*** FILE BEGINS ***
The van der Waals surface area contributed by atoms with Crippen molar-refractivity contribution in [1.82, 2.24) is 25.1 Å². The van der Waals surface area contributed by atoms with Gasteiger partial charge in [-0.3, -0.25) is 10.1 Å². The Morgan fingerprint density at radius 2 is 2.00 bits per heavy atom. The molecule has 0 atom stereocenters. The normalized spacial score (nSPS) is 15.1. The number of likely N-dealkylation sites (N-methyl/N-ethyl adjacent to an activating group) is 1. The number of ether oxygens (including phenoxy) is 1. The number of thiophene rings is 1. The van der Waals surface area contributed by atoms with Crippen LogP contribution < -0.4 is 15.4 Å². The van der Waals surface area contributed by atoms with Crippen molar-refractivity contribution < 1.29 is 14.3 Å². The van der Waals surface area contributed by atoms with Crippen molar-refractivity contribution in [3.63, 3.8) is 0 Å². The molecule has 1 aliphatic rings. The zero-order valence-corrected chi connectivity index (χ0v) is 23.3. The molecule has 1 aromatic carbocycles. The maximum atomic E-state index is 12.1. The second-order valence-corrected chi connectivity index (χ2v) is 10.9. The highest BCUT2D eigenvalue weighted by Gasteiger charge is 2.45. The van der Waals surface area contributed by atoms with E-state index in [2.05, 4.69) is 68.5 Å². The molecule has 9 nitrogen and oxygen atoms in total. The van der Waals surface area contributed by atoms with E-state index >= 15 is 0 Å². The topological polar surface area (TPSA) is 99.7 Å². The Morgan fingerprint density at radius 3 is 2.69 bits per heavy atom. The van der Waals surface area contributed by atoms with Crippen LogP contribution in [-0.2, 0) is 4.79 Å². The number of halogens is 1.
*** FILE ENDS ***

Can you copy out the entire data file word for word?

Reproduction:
The van der Waals surface area contributed by atoms with Crippen molar-refractivity contribution in [1.82, 2.24) is 25.1 Å². The van der Waals surface area contributed by atoms with Gasteiger partial charge in [-0.3, -0.25) is 10.1 Å². The Morgan fingerprint density at radius 2 is 2.00 bits per heavy atom. The molecule has 0 atom stereocenters. The normalized spacial score (nSPS) is 15.1. The number of likely N-dealkylation sites (N-methyl/N-ethyl adjacent to an activating group) is 1. The number of ether oxygens (including phenoxy) is 1. The number of thiophene rings is 1. The van der Waals surface area contributed by atoms with Crippen LogP contribution < -0.4 is 15.4 Å². The van der Waals surface area contributed by atoms with Crippen molar-refractivity contribution < 1.29 is 14.3 Å². The van der Waals surface area contributed by atoms with Crippen molar-refractivity contribution in [3.63, 3.8) is 0 Å². The molecule has 1 aliphatic rings. The zero-order valence-corrected chi connectivity index (χ0v) is 23.3. The molecule has 1 aromatic carbocycles. The maximum atomic E-state index is 12.1. The second-order valence-corrected chi connectivity index (χ2v) is 10.9. The highest BCUT2D eigenvalue weighted by Gasteiger charge is 2.45. The van der Waals surface area contributed by atoms with E-state index in [2.05, 4.69) is 68.5 Å². The molecule has 9 nitrogen and oxygen atoms in total. The van der Waals surface area contributed by atoms with E-state index >= 15 is 0 Å². The topological polar surface area (TPSA) is 99.7 Å². The Morgan fingerprint density at radius 3 is 2.69 bits per heavy atom. The van der Waals surface area contributed by atoms with Crippen LogP contribution in [-0.2, 0) is 4.79 Å². The number of halogens is 1.